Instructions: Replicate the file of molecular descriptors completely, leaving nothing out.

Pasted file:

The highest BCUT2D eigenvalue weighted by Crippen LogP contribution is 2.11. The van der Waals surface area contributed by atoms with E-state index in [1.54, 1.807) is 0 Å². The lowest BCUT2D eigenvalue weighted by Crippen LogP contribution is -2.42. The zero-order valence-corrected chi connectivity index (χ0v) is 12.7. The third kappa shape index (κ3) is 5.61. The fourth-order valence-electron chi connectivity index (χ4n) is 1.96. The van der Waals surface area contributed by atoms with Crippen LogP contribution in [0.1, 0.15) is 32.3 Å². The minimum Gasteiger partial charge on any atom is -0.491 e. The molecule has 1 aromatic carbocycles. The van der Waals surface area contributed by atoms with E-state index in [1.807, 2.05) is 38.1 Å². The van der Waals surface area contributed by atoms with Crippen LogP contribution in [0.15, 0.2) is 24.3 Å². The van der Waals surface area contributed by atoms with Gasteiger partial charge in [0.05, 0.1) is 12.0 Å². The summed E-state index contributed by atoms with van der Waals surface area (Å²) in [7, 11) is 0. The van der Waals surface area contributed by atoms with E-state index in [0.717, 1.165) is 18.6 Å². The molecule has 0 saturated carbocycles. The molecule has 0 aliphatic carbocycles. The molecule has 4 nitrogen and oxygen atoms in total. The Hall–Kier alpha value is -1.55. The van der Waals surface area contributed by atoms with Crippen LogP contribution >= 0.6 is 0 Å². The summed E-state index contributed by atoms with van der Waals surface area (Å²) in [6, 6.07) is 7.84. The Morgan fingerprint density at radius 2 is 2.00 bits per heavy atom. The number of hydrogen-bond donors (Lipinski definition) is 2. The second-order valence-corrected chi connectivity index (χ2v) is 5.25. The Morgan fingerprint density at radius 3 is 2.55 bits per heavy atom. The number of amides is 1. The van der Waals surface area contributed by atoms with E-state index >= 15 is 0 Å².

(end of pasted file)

The highest BCUT2D eigenvalue weighted by Crippen LogP contribution is 2.11. The van der Waals surface area contributed by atoms with E-state index in [1.54, 1.807) is 0 Å². The lowest BCUT2D eigenvalue weighted by Crippen LogP contribution is -2.42. The zero-order valence-corrected chi connectivity index (χ0v) is 12.7. The third kappa shape index (κ3) is 5.61. The fourth-order valence-electron chi connectivity index (χ4n) is 1.96. The van der Waals surface area contributed by atoms with Crippen LogP contribution in [0.1, 0.15) is 32.3 Å². The minimum Gasteiger partial charge on any atom is -0.491 e. The molecule has 1 aromatic carbocycles. The van der Waals surface area contributed by atoms with E-state index in [1.807, 2.05) is 38.1 Å². The van der Waals surface area contributed by atoms with Crippen LogP contribution in [0.15, 0.2) is 24.3 Å². The van der Waals surface area contributed by atoms with Gasteiger partial charge in [0.05, 0.1) is 12.0 Å². The summed E-state index contributed by atoms with van der Waals surface area (Å²) in [7, 11) is 0. The van der Waals surface area contributed by atoms with E-state index in [0.717, 1.165) is 18.6 Å². The molecule has 0 saturated carbocycles. The molecule has 0 aliphatic carbocycles. The molecule has 4 nitrogen and oxygen atoms in total. The Hall–Kier alpha value is -1.55. The van der Waals surface area contributed by atoms with Crippen LogP contribution >= 0.6 is 0 Å². The summed E-state index contributed by atoms with van der Waals surface area (Å²) in [6, 6.07) is 7.84. The Morgan fingerprint density at radius 2 is 2.00 bits per heavy atom. The number of hydrogen-bond donors (Lipinski definition) is 2. The second-order valence-corrected chi connectivity index (χ2v) is 5.25. The Morgan fingerprint density at radius 3 is 2.55 bits per heavy atom. The number of amides is 1. The van der Waals surface area contributed by atoms with E-state index >= 15 is 0 Å².